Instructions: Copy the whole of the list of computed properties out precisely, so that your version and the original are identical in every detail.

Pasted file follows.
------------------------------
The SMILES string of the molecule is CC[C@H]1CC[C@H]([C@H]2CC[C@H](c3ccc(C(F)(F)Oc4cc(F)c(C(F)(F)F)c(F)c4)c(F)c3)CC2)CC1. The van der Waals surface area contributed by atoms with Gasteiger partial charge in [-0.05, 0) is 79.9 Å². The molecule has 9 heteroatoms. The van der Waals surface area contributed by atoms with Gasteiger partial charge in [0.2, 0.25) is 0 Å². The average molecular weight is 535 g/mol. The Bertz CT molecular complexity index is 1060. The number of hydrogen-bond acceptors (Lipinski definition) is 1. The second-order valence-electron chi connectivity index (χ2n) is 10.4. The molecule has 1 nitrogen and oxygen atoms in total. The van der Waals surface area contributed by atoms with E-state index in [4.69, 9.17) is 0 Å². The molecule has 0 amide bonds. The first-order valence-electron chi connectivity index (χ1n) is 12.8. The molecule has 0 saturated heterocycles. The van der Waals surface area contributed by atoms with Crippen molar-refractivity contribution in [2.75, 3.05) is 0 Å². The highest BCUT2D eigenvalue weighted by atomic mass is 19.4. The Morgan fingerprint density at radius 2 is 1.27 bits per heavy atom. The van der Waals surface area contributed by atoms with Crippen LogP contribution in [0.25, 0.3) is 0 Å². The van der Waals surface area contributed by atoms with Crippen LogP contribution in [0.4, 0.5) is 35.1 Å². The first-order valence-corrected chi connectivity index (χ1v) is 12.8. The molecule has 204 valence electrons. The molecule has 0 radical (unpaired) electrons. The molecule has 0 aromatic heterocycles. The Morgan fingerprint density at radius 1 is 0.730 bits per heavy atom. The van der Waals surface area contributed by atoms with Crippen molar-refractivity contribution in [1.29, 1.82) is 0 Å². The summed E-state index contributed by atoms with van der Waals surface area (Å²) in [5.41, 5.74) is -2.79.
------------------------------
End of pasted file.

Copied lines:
The SMILES string of the molecule is CC[C@H]1CC[C@H]([C@H]2CC[C@H](c3ccc(C(F)(F)Oc4cc(F)c(C(F)(F)F)c(F)c4)c(F)c3)CC2)CC1. The van der Waals surface area contributed by atoms with Gasteiger partial charge in [-0.05, 0) is 79.9 Å². The molecule has 9 heteroatoms. The van der Waals surface area contributed by atoms with Gasteiger partial charge in [0.2, 0.25) is 0 Å². The average molecular weight is 535 g/mol. The Bertz CT molecular complexity index is 1060. The number of hydrogen-bond acceptors (Lipinski definition) is 1. The second-order valence-electron chi connectivity index (χ2n) is 10.4. The molecule has 1 nitrogen and oxygen atoms in total. The van der Waals surface area contributed by atoms with E-state index in [4.69, 9.17) is 0 Å². The molecule has 0 amide bonds. The first-order valence-electron chi connectivity index (χ1n) is 12.8. The molecule has 0 saturated heterocycles. The van der Waals surface area contributed by atoms with Crippen molar-refractivity contribution in [2.75, 3.05) is 0 Å². The highest BCUT2D eigenvalue weighted by atomic mass is 19.4. The Morgan fingerprint density at radius 2 is 1.27 bits per heavy atom. The van der Waals surface area contributed by atoms with Crippen LogP contribution in [0.25, 0.3) is 0 Å². The van der Waals surface area contributed by atoms with Crippen LogP contribution in [0.4, 0.5) is 35.1 Å². The first-order valence-corrected chi connectivity index (χ1v) is 12.8. The molecule has 204 valence electrons. The molecule has 0 radical (unpaired) electrons. The molecule has 0 aromatic heterocycles. The Morgan fingerprint density at radius 1 is 0.730 bits per heavy atom. The van der Waals surface area contributed by atoms with Crippen molar-refractivity contribution in [1.29, 1.82) is 0 Å². The summed E-state index contributed by atoms with van der Waals surface area (Å²) in [5.41, 5.74) is -2.79.